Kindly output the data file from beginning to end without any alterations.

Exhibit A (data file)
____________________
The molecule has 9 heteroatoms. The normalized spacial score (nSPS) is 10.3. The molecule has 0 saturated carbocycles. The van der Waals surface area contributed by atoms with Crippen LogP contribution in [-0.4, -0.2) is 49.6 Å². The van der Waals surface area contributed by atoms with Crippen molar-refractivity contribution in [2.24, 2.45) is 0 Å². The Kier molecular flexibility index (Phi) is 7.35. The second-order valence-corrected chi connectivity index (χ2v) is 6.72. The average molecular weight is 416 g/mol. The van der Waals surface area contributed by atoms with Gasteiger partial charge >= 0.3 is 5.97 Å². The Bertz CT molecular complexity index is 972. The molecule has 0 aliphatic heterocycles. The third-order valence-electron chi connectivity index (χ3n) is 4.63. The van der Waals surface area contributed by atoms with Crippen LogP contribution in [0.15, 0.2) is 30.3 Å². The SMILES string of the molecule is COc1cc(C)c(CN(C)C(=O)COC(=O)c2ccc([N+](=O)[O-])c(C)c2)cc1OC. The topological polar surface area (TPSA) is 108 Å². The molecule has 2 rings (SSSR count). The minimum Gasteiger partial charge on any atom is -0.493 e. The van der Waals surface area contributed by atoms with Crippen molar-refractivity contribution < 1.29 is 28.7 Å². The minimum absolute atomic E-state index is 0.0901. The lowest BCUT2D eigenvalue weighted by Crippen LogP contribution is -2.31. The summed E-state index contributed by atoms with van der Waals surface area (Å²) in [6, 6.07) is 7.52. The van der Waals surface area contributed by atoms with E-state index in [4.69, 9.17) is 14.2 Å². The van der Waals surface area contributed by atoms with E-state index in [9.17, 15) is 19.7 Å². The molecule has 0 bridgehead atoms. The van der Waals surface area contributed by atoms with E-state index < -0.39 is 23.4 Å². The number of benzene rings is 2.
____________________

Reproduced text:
The molecule has 9 heteroatoms. The normalized spacial score (nSPS) is 10.3. The molecule has 0 saturated carbocycles. The van der Waals surface area contributed by atoms with Crippen LogP contribution in [-0.4, -0.2) is 49.6 Å². The van der Waals surface area contributed by atoms with Crippen molar-refractivity contribution in [2.24, 2.45) is 0 Å². The Kier molecular flexibility index (Phi) is 7.35. The second-order valence-corrected chi connectivity index (χ2v) is 6.72. The average molecular weight is 416 g/mol. The van der Waals surface area contributed by atoms with Gasteiger partial charge >= 0.3 is 5.97 Å². The Bertz CT molecular complexity index is 972. The molecule has 0 aliphatic heterocycles. The third-order valence-electron chi connectivity index (χ3n) is 4.63. The van der Waals surface area contributed by atoms with Crippen LogP contribution in [0.15, 0.2) is 30.3 Å². The SMILES string of the molecule is COc1cc(C)c(CN(C)C(=O)COC(=O)c2ccc([N+](=O)[O-])c(C)c2)cc1OC. The topological polar surface area (TPSA) is 108 Å². The molecule has 2 rings (SSSR count). The minimum Gasteiger partial charge on any atom is -0.493 e. The van der Waals surface area contributed by atoms with Crippen molar-refractivity contribution < 1.29 is 28.7 Å². The minimum absolute atomic E-state index is 0.0901. The lowest BCUT2D eigenvalue weighted by Crippen LogP contribution is -2.31. The summed E-state index contributed by atoms with van der Waals surface area (Å²) in [6, 6.07) is 7.52. The van der Waals surface area contributed by atoms with E-state index in [4.69, 9.17) is 14.2 Å². The van der Waals surface area contributed by atoms with E-state index in [9.17, 15) is 19.7 Å². The molecule has 0 bridgehead atoms. The van der Waals surface area contributed by atoms with E-state index < -0.39 is 23.4 Å². The number of benzene rings is 2.